Video | Agriculture | Confidence | Economy | Energy | Employment | Finance | Media | Property | RBNZ | Science | SOEs | Tax | Technology | Telecoms | Tourism | Transport | Search


Co-operation at the heart of Kiwi business

By Tony Howey, Ravensdown director

As we celebrate the International Day of Co-operatives on 6 July, it’s worth pausing to consider the benefits of this way of organising a business.

We saw this week how co-operatives can come to an end as Westland Co-operative Dairy Company shareholders supported a takeover bid by a Chinese conglomerate.

But it’s also worth thinking about how co-operatives get started. After all, we have many more of them than other western countries.

It’s hard for people to relate to giant businesses with 20,000 shareholders. What’s forgotten is that every co-operative started small – usually with a core of visionaries who believed in building bridges rather than burning them.

The idea is simple and twofold: co-operation pays and the whole becomes greater than the sum of the parts. For example, take a processing and packing farmer-owned company that my family farming operation is involved with. By pooling together, the finances and aggregated skills have led to a multi-million dollar investment in optical sorting and robotics allowing significant efficiencies and enhanced reputation in market. We would have never reaped the benefits if each farmer had tried to go it alone.

New Zealand is incredibly well served by co-operatives. In agriculture, we boast more co-ops than just about any country in the world. When run well, they generate extraordinary returns to New Zealand economically and socially.

The long-term vision, the sustainability commitment, the power of collaboration and the value of people are all characteristics of a co-operative and, of course, are concepts our tangata whenua are very familiar with.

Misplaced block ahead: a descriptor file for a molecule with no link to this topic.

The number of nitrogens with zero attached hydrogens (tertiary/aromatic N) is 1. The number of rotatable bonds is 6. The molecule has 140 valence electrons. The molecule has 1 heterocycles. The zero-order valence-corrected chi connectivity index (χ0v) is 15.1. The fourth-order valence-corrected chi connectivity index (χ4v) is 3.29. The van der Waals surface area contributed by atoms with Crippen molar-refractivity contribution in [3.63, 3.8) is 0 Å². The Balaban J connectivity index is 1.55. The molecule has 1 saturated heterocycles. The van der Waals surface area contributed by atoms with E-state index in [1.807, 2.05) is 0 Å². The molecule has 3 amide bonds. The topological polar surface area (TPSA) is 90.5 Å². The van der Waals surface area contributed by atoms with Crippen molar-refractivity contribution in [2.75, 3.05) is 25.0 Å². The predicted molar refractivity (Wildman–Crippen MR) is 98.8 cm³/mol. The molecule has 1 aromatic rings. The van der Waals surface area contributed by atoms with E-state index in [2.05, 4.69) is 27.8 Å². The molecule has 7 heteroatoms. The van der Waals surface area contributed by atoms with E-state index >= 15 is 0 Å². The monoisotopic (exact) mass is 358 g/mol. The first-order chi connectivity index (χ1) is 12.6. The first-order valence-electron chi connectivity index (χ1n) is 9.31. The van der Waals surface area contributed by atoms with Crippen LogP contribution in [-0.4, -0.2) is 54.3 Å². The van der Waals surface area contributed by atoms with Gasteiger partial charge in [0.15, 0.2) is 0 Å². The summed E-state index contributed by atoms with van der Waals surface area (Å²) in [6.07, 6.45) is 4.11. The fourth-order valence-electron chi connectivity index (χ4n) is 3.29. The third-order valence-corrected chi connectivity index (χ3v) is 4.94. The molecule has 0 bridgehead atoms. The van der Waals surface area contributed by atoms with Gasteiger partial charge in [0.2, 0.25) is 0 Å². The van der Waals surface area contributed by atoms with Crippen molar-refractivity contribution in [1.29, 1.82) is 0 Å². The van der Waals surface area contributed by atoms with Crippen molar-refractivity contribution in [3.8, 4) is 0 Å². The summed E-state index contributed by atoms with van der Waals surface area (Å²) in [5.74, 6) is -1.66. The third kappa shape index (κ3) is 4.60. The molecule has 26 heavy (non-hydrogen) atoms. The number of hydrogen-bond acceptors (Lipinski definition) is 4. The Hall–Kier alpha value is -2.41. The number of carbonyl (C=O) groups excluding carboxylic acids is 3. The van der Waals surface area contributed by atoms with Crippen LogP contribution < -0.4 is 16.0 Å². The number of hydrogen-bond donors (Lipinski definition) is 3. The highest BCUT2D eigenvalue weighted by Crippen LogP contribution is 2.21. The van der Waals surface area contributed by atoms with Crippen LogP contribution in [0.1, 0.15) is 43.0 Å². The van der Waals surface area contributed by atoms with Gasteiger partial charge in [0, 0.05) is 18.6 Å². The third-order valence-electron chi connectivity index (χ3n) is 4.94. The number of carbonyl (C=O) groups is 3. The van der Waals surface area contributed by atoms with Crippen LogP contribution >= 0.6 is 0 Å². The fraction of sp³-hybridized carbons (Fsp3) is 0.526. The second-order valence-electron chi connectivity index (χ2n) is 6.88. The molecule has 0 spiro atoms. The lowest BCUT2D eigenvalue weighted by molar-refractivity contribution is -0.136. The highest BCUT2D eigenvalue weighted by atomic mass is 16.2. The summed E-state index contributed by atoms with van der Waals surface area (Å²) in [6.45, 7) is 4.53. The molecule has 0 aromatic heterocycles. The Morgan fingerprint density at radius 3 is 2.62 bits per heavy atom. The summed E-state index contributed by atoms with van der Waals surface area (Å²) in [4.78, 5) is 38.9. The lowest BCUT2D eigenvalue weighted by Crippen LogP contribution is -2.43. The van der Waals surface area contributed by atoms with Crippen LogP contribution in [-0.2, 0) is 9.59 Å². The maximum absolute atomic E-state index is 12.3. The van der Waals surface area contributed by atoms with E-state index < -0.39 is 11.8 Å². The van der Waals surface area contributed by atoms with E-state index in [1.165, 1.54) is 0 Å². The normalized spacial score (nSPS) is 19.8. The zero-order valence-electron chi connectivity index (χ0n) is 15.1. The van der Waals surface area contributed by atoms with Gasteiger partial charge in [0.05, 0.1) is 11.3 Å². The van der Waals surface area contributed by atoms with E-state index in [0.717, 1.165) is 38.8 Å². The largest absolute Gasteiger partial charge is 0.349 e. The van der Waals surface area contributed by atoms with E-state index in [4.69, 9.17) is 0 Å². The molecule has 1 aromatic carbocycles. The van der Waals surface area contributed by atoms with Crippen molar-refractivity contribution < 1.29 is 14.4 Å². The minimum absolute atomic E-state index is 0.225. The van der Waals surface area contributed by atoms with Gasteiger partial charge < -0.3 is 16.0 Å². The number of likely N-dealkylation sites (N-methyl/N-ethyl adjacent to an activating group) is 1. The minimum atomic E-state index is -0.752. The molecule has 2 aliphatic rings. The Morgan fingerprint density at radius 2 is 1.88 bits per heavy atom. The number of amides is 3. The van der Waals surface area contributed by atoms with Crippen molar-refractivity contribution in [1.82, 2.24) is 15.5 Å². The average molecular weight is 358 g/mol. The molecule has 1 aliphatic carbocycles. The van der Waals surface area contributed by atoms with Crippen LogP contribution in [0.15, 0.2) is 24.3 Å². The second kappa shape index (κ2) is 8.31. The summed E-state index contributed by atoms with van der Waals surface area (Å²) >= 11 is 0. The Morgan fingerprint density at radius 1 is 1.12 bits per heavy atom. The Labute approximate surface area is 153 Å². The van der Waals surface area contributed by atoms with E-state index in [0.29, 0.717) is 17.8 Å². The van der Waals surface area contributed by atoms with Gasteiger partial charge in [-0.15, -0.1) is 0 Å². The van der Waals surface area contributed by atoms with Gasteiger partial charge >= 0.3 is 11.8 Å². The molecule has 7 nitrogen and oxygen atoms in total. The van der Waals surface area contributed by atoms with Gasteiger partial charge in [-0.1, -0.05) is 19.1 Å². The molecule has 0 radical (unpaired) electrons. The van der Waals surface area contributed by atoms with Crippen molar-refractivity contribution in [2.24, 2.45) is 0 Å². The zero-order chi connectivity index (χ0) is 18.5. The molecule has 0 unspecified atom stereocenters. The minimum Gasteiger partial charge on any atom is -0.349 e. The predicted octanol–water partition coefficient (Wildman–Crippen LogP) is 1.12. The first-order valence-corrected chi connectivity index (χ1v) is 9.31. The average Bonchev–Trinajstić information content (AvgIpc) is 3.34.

Co-operatives usually start small, but they can change fast. Take, for example, Ravensdown. Having served as a director since 2006, I’ve been part of its transformation - from being a fertiliser seller to becoming a smarter farming solutions company. It’s a shift that’s happened because our farmer shareholders told us it was what they wanted. That’s the power of the co-op – it meets the needs and expectations of its owner-shareholders.

With fertiliser, underuse can impact on what can be created and consumed. Overuse means potential lost nutrients into the waterways or atmosphere. In short, fertiliser can be used smartly or not so smartly and farmers know this. Ravensdown is owned by its farmers so it’s not here to maximise profit at their expense, but to help with responsible use of its products and sometimes that means less is bought or applied.

This co-operative, collaborative approach is the key to success, not only for the shareholders in a co-op but also for our communities, regions and country. We all benefit in many and various ways.

With the passage of time and as new generations of farmers take over farming operations, we must continue this co-operative spirit. Although some of our long-established co-operatives are increasing in size and scale, we must not look at our own businesses in isolation and be fixated about extracting the lowest price on inputs and the maximum price on outputs as the only criteria to do business. The tide should continue to lift us all.

After 13 years on the Ravensdown board, my tenure is coming to an end. It’s been enormously satisfying to have been so actively involved. It’s also something I would strongly recommend to others. Get involved and take a leading role in continuing the long-term vision of sustainable production that brings great value to farmers, growers and the country – your co-operatives need you!

Nominations for director positions at Ravensdown open on 20 July.

About Tony Howey

Through the companies Alpine Fresh Ltd and ViBeri NZ Ltd, Tony grows for arable, vegetable and berry fruit sectors and is on the board of Horticulture NZ and Chair of NZ Gap. He is based in South Canterbury.

© Scoop Media

Business Headlines | Sci-Tech Headlines


The Narrow Divide: New Poll Shows Tight Political Race For SME Votes